Contract Poultry Farming

Tyson has been working with poultry farmers on a contractual basis since the late 1940s and it has been a relationship that has worked effectively for both the farmer and the company. There are currently about 6,000 contract farmers who raise chickens for our company.

Tyson supplies the birds, feed and technical advice, while the poultry producer provides the labor, housing and utilities. This means the farmer is insulated from the risk of changing market prices for chicken and feed ingredients such as corn and soybean meal, which represent about half of the cost of growing a chicken. In other words, farmers are ensured of a consistent price for their efforts, no matter what the feed or grocery markets are doing.

The birds are raised in large houses that are designed to keep the birds as comfortable as possible. In the winter, thermostatically-controlled heaters keep the birds warm. In the summer, automatic fans on one end and cool cell pads on the other pull air through the house in a tunnel effect keeping the birds cool.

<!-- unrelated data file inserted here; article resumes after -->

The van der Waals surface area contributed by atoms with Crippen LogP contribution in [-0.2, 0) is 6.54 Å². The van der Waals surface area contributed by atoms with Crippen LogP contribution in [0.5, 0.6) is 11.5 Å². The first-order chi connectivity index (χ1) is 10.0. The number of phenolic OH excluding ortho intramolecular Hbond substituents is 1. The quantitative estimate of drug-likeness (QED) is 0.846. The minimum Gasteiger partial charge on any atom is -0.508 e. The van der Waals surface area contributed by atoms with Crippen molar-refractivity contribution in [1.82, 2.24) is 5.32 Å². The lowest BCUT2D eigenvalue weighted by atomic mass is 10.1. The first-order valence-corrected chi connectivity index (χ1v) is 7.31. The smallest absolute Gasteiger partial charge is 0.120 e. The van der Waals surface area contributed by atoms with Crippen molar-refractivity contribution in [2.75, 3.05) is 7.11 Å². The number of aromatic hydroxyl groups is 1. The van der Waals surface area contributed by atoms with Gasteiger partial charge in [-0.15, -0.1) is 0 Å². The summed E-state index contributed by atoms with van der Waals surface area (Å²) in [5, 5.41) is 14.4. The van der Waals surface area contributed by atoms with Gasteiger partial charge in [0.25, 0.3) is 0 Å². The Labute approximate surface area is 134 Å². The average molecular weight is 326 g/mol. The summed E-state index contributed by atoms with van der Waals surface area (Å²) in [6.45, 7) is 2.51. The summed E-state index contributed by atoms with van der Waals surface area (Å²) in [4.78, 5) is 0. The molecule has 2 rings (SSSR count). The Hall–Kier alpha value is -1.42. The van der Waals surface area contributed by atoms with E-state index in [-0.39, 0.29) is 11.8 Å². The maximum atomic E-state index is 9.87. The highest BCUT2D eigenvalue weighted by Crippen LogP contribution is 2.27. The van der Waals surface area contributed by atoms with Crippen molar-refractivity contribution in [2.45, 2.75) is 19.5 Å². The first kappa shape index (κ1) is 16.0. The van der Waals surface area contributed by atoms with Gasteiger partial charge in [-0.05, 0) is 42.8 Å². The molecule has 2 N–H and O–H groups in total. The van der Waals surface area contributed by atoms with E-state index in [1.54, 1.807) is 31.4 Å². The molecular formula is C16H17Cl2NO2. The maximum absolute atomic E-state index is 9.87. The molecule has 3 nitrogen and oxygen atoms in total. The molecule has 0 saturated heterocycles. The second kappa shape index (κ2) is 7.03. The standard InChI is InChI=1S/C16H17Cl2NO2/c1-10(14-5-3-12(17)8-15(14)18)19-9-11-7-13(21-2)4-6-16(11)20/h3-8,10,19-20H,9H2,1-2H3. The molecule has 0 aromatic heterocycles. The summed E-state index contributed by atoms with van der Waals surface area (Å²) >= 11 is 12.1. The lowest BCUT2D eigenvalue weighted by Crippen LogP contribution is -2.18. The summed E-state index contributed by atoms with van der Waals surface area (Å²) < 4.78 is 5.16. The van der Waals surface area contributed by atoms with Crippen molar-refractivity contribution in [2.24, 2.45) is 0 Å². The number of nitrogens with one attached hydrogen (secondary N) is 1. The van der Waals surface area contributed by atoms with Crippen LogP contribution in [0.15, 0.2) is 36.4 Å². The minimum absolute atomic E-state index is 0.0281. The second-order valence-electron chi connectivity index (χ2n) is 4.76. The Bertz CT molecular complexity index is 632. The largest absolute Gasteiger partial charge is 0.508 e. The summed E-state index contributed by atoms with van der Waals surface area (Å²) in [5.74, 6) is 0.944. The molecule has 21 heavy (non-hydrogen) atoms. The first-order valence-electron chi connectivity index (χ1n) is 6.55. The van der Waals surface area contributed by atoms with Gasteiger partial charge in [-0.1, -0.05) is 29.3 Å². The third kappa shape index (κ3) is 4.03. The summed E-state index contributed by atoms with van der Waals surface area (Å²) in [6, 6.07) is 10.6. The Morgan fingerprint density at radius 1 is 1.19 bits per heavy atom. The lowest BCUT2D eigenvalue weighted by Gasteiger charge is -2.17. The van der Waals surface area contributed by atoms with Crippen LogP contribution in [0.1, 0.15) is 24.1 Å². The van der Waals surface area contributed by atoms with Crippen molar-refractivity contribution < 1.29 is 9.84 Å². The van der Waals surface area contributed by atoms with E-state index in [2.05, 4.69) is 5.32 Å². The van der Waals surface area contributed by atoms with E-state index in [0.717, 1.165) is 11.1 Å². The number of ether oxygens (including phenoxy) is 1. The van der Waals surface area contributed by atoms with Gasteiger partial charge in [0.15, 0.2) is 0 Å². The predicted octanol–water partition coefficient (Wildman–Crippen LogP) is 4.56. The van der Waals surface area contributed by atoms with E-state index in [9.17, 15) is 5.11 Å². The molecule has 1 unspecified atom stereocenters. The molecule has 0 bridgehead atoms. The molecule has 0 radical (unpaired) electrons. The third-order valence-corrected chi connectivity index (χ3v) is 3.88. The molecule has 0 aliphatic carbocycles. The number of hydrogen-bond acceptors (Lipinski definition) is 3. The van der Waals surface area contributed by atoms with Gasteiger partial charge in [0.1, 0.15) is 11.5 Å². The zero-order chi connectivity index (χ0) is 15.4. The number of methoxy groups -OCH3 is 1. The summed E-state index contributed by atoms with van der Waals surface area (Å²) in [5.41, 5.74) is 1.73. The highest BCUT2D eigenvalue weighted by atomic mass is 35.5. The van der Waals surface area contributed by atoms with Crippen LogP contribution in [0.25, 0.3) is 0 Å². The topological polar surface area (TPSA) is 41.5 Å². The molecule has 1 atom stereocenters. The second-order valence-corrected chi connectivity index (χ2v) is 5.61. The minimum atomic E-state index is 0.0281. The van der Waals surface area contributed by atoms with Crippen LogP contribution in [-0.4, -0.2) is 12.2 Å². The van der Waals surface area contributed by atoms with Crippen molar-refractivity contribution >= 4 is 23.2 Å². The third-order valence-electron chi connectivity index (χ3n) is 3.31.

Automation also helps feed and water the chickens. Birds can drink from nipple drinkers that dispense water with a push of a button. Automatic feeders keep the specially-formulated feed coming when the birds begin to eat.

Six to seven weeks after arriving on the farm, the chickens have reached processing weight and are ready to head to a Tyson processing facility, where the standards of quality continue.
The company provides farmers with state-of-the-art veterinary support, scientifically formulated feed, and technical assistance, with Tyson Foods’ technical advisors typically visiting farms on a weekly basis. Tyson also provides producers with information on sound environmental practices, optimal lighting and ventilation for chicken, and disease control.

Farmer pay is outlined in the contracts between the farmer and the company. In general, the amount producers are paid is based on the feed conversion efficiency of the birds they raise. The payment formula includes such factors as the number of birds, the amount of feed used, the performance of their flock compared to those raised by other contract farmers and the weight of the birds delivered to the processing plant.

Tyson strives to support contract poultry farmers in their efforts to run their businesses wisely and to operate independent and sustainable enterprises.